K.K. Hebbar spent many years travelling and several in Mumbai, but remains an icon in the Karnataka art scene. He spent his early years in North Karnataka and eventually, donated his collection of works to Venkatappa Art Gallery here in Bengaluru. This week, India Heritage Walks will host an art experience examining the life and works of Hebbar, the artist who arguably put India on the world map for art, back in the 1950s. Namitha, who will conduct the walk, he is an unsung pioneer of art in India.
A mentor and a teacher, Hebbar always went beyond his role as an artist, transforming into an active patron. He was involved with the inception and growth of a number of art and cultural institutions, including the prestigious Jehangir Art Gallery, along with others in Baroda, Kolkata and Mumbai. Having travelled extensively across the world, and drawing inspiration from his daily life and environment, Hebbar’s work is an amalgamation of influences.
Travel would be his greatest influence, but his muse came from the richness of Indian culture – folklore, local dance and music and of course, the people. His works can be seen as a documentation of the life and times he experienced, as an artist in post-colonial India. “K.K. Hebbar is the embodiment of staying connected one’s roots despite such a varied range of influences,” says Namitha.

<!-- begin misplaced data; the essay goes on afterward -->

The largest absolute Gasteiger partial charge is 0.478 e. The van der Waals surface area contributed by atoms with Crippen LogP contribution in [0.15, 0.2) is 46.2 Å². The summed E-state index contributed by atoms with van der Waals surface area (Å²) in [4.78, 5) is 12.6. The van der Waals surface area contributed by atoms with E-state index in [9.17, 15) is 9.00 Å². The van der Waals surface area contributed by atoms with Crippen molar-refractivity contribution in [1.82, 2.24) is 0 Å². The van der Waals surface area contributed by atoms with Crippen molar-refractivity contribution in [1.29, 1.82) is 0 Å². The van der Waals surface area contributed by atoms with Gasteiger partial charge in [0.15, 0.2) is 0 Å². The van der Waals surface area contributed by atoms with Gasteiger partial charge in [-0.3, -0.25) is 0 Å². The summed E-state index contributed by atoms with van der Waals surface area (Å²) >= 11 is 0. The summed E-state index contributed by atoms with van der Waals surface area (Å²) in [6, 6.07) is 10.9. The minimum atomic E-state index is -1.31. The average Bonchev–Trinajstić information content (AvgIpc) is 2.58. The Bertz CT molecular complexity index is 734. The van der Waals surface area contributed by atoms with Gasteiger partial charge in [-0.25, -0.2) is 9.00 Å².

His affinity for dance comes from the fact that Hebbar himself was a trained Kathak dancer and had studied the form for many years. “Hebbar brought the rhythm from his dancing feet to his brush strokes,” says Namitha. He is perhaps best known for his nimble line drawings, which were minimal in their approach but which encompass movement and energy. These are famously referred to as his Singing Lines. These influences informed his work deeply.
Through his work and his travels, Hebbar held a number of solo shows across India and participated in the Biennales in Venice and Sao Paolo. He went on to become a representative of Indian art heritage across the world, especially at a time of tumult here, as the country remained gripped in the throes of its struggle for freedom.
Hebbar was born over a century ago but his practice and ethos are timeless. Today, travelogue sketches are dime-a-dozen on social media, especially Instagram, as young people rush to document their own journeys. “Hebbar did the same thing, travelling to Indonesia, Germany, France and so on. Isn’t it fascinating to see how old practices have adapted to new media,” asks Namitha. One of these ‘travelogues’ will be on display during the course of the Walk.
Hebbar always opposed the harsh commercialization of art, which resulted in him donating his artworks to Venkatappa Art Gallery in 1993, a few years before his passing.
India Heritage Walks will also screen a documentary on the life of the artist, apart from a curated selection of books about Hebbar.
What: India Heritage Walks, the life of K.K. Hebbar
When: Sept. 8, 10.30 am
Where: Venkatappa Art Gallery, Kasturba Road